A Primer on My Investing Metrics

To screen for new picks, I use a three-pronged approach and evaluate more than 6,000 stocks. The key to my approach is that all stocks are reviewed and profiled by the same methodology, which allows me to provide guidelines to help traders and investors make their own decisions. I do this by setting my screens to find new technology stocks rated a buy or strong buy that are trading above $10 per share and undervalued by at least 20%.

Fundamental Screens: I calculate a fair value for every stock, which is the price at which a stock can trade in a perfect world. Fair value is not a price target; it is based on a stock's past data and projections for the future, including the trailing 12-month EPS, the forward 12-month estimated EPS and the yield on the 30-year Treasury bond. How these data points are weighted is based on a historical analysis of the stock's price history along with 17 other variables that influence the calculation based on the stock's sector and industry group. These variables also provide a rating, based on a bell-shaped curve that's generated by my screen, using ValuEngine.com. The ratings are: strong buy, buy, hold, sell or strong sell. Most stocks are in the middle of the curve as a hold. Only 2% of stocks are rated a strong buy or strong sell by these measures.

Weekly Chart Profile: A stock with a positive profile has a weekly close above its five-week modified moving average (MMA) with a rising 12x3 weekly slow stochastic, which is a measure of momentum on a scale of zero to 100. A reading above 80 is overbought. A stock with a negative profile has a weekly close below its five-week MMA with a declining 12x3 weekly slow stochastic. A reading below 20 is oversold.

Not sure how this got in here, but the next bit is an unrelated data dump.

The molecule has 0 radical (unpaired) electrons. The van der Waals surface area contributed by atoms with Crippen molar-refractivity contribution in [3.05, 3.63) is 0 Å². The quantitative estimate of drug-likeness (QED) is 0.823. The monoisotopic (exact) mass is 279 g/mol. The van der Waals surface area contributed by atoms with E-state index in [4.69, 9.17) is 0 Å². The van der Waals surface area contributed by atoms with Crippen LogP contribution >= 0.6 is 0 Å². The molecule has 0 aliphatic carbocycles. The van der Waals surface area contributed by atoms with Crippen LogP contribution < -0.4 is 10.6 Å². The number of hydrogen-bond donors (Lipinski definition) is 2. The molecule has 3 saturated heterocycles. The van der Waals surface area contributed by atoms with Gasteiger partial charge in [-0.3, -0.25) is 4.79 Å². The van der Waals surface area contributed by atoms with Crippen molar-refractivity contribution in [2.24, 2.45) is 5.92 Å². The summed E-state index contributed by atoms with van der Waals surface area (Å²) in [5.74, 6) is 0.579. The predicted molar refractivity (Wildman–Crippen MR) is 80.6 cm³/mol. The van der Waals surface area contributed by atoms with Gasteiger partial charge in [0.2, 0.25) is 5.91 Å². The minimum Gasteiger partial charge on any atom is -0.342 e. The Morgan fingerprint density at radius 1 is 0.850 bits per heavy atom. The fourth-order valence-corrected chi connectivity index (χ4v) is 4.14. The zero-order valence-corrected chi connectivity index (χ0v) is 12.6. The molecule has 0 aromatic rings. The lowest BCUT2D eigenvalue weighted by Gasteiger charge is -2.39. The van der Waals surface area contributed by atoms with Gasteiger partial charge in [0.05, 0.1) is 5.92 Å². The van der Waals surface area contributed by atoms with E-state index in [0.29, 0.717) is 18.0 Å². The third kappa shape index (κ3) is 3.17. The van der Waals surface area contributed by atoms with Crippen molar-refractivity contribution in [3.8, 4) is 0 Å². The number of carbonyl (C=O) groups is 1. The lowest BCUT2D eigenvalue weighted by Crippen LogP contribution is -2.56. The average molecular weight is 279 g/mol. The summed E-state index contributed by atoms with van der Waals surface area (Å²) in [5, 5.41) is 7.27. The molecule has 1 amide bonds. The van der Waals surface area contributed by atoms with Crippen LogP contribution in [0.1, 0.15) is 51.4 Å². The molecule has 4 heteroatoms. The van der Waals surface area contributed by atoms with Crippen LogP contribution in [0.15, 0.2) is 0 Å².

Value Levels, Risky Levels and Pivots: A value level is a price at which buyers should emerge on share-price weakness. A risky level is a price at which sellers should reduce holdings on share-price gains. A pivot is a value or risky level that was violated in its time horizon, acting as a magnet during the remainder of that time horizon. These levels are calculated in weekly, monthly, quarterly, semiannual and annual time horizons, based on the past nine closes in each time horizon. My theory is that the closes over a nine-year period are the summation of all bullish and bearish events for that market or specific stock. At the end of December, the year-end closes provide new monthly, quarterly, semiannual and annual value levels, risky levels and pivots, which are important in measuring the risk/reward for shares in the first half of the next year.

Regards,

Richard Suttmeier

Stay Tuned for Monthly Report

The final edition will be sent out Wednesday morning.

02/28/06 - 12:39 PM EST
Making Adjustments
Stocks in Focus: CSCO, EMC, INTC, TWX

Booking profits in one position and trimming three others.

02/24/06 - 11:07 AM EST
Removing a Hedge
Stocks in Focus: SMH

Suttmeier's closing this protective position, which is no longer necessary.

02/23/06 - 10:11 AM EST
Technology Report Weekly Roundup
Stocks in Focus: CSCO, DELL, EMC, INTC, JNPR, QQQQ, SMH, SYMC, T, TWX, XMSR

The market's resilience continues as almost all sectors remain overvalued.

02/24/06 - 06:17 PM EST